Journal of Coastal Conservation

, Volume 4, Issue 2, pp 169–180

The role of human actions in evolution and management of foredunes in The Netherlands and New Jersey, USA

Special Feature

DOI: 10.1007/BF02806509

Cite this article as:
Nordstrom, K.F. & Arens, S.M. J Coast Conserv (1998) 4: 169. doi:10.1007/BF02806509

Abstract

The rationale and methods of construction of foredunes in The Netherlands and New Jersey, USA are identified and used to explain their genesis, locations, mobility, internal and external characteristics and temporal scales of evolution. Dunes are then ranked according to the degree they are modified by human processes. The lower level of protection required of foredunes in New Jersey and the greater amount of modification by municipal managers and shorefront residents results in smaller dunes and greater variety of sizes, shapes, methods of construction and alterations. As a result, humans are considered intrinsic agents in evolution of dune landforms and landscapes. Higher, wider, better vegetated foredunes occur in The Netherlands due to greater frequency of onshore winds and greater emphasis on sea defence at the national level. Natural processes play a greater role in the evolution of landforms. Human actions are considered extrinsic at this scale but intrinsic at the scale of landscapes. The change in foredunes from natural features to artifacts reveals the significance of humans in the modification of coastal landforms and reflects the changing perception of the role of these landforms in the coastal landscape.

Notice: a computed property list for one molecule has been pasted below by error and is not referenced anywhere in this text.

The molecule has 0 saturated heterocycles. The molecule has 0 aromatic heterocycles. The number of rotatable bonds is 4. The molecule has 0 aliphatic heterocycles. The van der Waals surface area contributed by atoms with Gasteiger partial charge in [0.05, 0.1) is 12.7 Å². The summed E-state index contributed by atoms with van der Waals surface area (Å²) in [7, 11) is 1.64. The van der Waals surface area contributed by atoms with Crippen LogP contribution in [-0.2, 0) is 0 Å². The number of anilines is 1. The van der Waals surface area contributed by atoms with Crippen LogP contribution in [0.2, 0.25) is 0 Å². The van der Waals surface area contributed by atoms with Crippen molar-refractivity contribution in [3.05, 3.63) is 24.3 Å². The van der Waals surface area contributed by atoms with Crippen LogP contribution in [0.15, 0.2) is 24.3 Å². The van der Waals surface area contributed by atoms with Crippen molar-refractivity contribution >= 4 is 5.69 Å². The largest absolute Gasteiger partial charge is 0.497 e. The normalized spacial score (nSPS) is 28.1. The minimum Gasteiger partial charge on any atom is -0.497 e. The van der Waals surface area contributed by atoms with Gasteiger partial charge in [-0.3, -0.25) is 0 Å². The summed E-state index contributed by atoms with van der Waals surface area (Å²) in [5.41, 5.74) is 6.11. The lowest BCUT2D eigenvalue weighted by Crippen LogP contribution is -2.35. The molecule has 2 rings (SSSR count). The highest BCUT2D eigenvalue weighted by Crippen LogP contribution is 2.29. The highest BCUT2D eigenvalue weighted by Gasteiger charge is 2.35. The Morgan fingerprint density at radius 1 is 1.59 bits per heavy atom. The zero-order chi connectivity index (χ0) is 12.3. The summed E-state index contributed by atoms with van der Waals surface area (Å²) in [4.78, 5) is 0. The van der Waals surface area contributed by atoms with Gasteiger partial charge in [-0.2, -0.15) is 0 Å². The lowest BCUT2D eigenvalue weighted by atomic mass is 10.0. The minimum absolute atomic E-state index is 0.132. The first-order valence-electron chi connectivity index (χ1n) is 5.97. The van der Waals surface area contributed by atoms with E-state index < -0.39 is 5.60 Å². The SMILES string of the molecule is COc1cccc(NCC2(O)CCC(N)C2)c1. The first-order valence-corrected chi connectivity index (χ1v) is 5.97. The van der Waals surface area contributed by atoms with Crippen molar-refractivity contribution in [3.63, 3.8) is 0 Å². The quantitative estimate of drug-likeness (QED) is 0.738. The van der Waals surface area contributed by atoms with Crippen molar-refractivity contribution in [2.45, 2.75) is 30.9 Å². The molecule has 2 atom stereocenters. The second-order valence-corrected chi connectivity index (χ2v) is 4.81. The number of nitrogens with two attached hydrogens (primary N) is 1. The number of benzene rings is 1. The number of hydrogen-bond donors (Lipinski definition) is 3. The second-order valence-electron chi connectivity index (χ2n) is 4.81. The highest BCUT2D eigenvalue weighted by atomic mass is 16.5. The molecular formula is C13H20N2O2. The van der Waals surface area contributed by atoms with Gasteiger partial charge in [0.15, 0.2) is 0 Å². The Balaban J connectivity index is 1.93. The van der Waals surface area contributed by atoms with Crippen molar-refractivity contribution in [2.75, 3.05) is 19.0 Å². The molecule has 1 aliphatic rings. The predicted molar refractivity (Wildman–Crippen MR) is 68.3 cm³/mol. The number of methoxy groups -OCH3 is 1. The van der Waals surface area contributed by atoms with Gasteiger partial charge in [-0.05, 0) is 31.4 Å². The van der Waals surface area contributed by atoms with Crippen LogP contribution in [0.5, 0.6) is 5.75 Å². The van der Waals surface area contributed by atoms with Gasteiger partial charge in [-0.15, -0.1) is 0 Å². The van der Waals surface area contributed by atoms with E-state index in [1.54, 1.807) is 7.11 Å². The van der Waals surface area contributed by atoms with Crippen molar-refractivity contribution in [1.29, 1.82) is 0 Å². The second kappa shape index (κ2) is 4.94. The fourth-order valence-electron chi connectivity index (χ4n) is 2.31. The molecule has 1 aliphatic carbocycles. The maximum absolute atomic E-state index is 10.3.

Keywords

Aeolian transport Beach Coastal policy Foredune Landform Management Sediment Shore protection 

Copyright information

© EUCC 1998

Authors and Affiliations

  1. 1.Institute of Marine and Coastal SciencesRutgers UniversityNew BrunswickUSA
  2. 2.Netherlands Centre for Geo-Ecological Research ICG, Landscape and Environmental Research GroupUniversity of AmsterdamAmsterdamThe Netherlands